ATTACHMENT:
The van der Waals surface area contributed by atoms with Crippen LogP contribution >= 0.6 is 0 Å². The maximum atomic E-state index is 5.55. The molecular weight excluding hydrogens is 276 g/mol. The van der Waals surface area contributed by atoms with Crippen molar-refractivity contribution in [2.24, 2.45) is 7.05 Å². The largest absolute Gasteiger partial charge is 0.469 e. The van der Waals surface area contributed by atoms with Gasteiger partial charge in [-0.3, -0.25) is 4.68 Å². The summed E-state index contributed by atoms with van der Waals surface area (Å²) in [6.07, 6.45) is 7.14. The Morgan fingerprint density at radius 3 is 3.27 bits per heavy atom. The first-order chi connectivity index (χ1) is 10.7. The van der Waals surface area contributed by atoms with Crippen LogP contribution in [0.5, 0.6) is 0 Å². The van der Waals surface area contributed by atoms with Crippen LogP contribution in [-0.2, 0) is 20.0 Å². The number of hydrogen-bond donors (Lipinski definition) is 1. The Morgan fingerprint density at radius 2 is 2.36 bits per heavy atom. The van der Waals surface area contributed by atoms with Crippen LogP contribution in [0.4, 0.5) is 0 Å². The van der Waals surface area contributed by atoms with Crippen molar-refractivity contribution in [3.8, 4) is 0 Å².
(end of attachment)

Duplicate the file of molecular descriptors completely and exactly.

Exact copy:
The van der Waals surface area contributed by atoms with Crippen LogP contribution >= 0.6 is 0 Å². The maximum atomic E-state index is 5.55. The molecular weight excluding hydrogens is 276 g/mol. The van der Waals surface area contributed by atoms with Crippen molar-refractivity contribution in [2.24, 2.45) is 7.05 Å². The largest absolute Gasteiger partial charge is 0.469 e. The van der Waals surface area contributed by atoms with Gasteiger partial charge in [-0.3, -0.25) is 4.68 Å². The summed E-state index contributed by atoms with van der Waals surface area (Å²) in [6.07, 6.45) is 7.14. The Morgan fingerprint density at radius 3 is 3.27 bits per heavy atom. The first-order chi connectivity index (χ1) is 10.7. The van der Waals surface area contributed by atoms with Crippen LogP contribution in [0.5, 0.6) is 0 Å². The van der Waals surface area contributed by atoms with Crippen LogP contribution in [-0.2, 0) is 20.0 Å². The number of hydrogen-bond donors (Lipinski definition) is 1. The Morgan fingerprint density at radius 2 is 2.36 bits per heavy atom. The van der Waals surface area contributed by atoms with Crippen LogP contribution in [0.4, 0.5) is 0 Å². The van der Waals surface area contributed by atoms with Crippen molar-refractivity contribution in [3.8, 4) is 0 Å².